[Gypsy is looking under Jackson’s truck]

GYPSY: You don’t take care of it.

JACKSON: I take great care of it.

GYPSY: This truck doesn’t like you.

JACKSON: Oh, is it talking to you now?

GYPSY: Your transmission’s shot.

JACKSON: I shift up and down a lot.

GYPSY: Mr. Grind-it-‘til-you-find-it, huh?

JACKSON: Just tell me what needs doing.

GYPSY: Be faster to say what doesn’t need doing.

JACKSON: Whatever you want.

GYPSY: You ride your breaks. Bad for the truck, good for me. I like replacing brakes. Pays for the cable TV.

JACKSON: No problem. How ‘bout I just make the check out directly to your cable company, would that be easier for you?

GYPSY: Yeah, thanks. And get some extra checks ‘cause you’re gonna be making one out to my milkman, too. Oh, and looky here, you just bought me a couch. [Luke walks up to them] Hey Luke.

LUKE: Hey Gypsy. I don’t wanna interrupt.

JACKSON: No, please, interrupt. I need a little break from the gaiety. [walks away]

GYPSY: What can I do for you?

LUKE: Uh, well, uh, Jess came home with this car and it says on the slip that he bought it from you.

GYPSY: Yup, it’s working great, if that’s what you’re wondering.

LUKE: No, I know that, it’s just, uh. . . he paid you for it, right?

GYPSY: Nothing’s free at Gypsy’s.

LUKE: And he paid cash?

GYPSY: Mostly twenties.

LUKE: Did you make sure Andrew Jackson was on the bills, not Alfred E. Newman or someone?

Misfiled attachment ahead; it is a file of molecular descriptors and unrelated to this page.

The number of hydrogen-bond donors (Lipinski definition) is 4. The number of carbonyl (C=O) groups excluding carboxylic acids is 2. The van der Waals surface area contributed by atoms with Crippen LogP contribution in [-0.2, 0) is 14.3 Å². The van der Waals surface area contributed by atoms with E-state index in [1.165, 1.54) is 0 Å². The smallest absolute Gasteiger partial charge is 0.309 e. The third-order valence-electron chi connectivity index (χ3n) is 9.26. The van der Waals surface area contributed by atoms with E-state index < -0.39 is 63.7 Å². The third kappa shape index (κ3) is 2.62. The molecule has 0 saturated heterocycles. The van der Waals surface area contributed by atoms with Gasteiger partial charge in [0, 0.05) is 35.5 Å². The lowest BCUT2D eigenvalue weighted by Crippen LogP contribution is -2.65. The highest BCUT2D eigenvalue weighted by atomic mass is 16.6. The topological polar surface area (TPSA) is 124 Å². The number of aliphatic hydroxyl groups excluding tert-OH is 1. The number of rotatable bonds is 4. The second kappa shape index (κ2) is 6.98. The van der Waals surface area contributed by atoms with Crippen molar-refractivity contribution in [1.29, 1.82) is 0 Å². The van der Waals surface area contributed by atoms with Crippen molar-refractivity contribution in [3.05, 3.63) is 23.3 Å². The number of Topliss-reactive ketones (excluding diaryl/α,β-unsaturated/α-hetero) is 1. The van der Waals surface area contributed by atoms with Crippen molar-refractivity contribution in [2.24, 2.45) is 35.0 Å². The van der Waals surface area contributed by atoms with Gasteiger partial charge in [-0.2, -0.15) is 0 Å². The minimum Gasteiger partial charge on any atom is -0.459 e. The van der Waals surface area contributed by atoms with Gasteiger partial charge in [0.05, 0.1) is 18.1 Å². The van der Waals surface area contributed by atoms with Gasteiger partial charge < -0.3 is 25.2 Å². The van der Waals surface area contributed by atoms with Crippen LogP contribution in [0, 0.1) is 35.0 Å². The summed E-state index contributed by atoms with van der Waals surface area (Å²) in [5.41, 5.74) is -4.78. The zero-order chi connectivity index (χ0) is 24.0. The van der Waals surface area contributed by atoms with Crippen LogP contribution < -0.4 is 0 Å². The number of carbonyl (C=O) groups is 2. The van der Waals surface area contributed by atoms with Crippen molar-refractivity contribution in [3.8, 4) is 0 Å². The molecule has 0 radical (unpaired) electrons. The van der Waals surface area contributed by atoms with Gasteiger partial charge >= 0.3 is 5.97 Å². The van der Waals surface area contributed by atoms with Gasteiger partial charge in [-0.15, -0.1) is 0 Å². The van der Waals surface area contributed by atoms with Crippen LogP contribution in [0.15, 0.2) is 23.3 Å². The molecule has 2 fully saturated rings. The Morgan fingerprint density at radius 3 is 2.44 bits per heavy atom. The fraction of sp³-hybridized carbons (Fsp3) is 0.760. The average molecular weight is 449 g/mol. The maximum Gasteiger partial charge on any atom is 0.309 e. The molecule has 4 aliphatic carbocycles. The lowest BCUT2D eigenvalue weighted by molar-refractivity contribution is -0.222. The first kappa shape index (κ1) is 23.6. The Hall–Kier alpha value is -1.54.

GYPSY: Looked real to me.

LUKE: Well, when he took the money out of wherever he had it, did a mask or a gun fall out?

GYPSY: No, but he was carrying it in a canvas bag with a big dollar sign on it.

LUKE: Really?


LUKE: Good.

GYPSY: Guys are stupid.

LUKE: What?

GYPSY: You strip your gears, you ride your breaks, and if we don’t laugh after we make a joke, you think we’re serious.

JACKSON: I don’t ride my brakes!

LUKE: I just want to make sure it was on the up and up.

GYPSY: Hey, when people come in with cash, I don’t ask where it comes from, do you?

LUKE: Nah, I guess I don’t. Thanks.

GYPSY: Anytime.

[Luke leaves; Gypsy looks under the hood of Jackson’s truck]

GYPSY: Oh, goody, a trip to Florida!


[Taylor, a priest, and a rabbi are sitting at a table in mid-conversation]

TAYLOR: This is outrageous. The town unanimously refused to let that loner freak protest in the square. Why would the two of you consider allowing him to do it from the steps of your church?

REVEREND: The town didn’t refuse him, Taylor – you did.

TAYLOR: So you’re spearheading this revolt, Reverend?

RABBI: Reverend Skinner and I share the church for services, Taylor, so if there’s gonna be a protest, it’ll be a joint decision. Ugh, I can’t even look at this mayonnaise.

REVEREND: I got it, David. [moves the mayonnaise bottle]

RABBI: Thanks, Archie.

TAYLOR: I could still ban it. I could get the town council together, find something on the books. I’m sure there’s a way.

REVEREND: The church is exempt from your town statutes, Taylor.

RABBI: We answer to a higher authority. . . like the hot dog.

REVEREND: I laugh every time you say that.

RABBI: I know. Funny is funny.

TAYLOR: Well, I can guarantee that God does not want this either.

REVEREND: Did you hear that, David? Taylor Doose is in direct communication with God.

RABBI: Thirty years I’m working for God, I haven’t received so much as a card.

REVEREND: Is it by phone that you speak with him, Taylor?

RABBI: Do you have a God phone, Taylor?

TAYLOR: Rabbi, please.

REVEREND: What’s he like? For us common folk who’ve never met him?

RABBI: Is he short, is he tall?

REVEREND: Does he like to laugh?

RABBI: Is the whole shellfish thing really serious? Because, I gotta tell you, some of these Red Lobster commercials. . .

REVEREND: They look good, huh?

RABBI: Oh, with the melted butter? Oh my God.

TAYLOR: Can we stay serious for a minute here?

REVEREND: You’re too uptight, Taylor.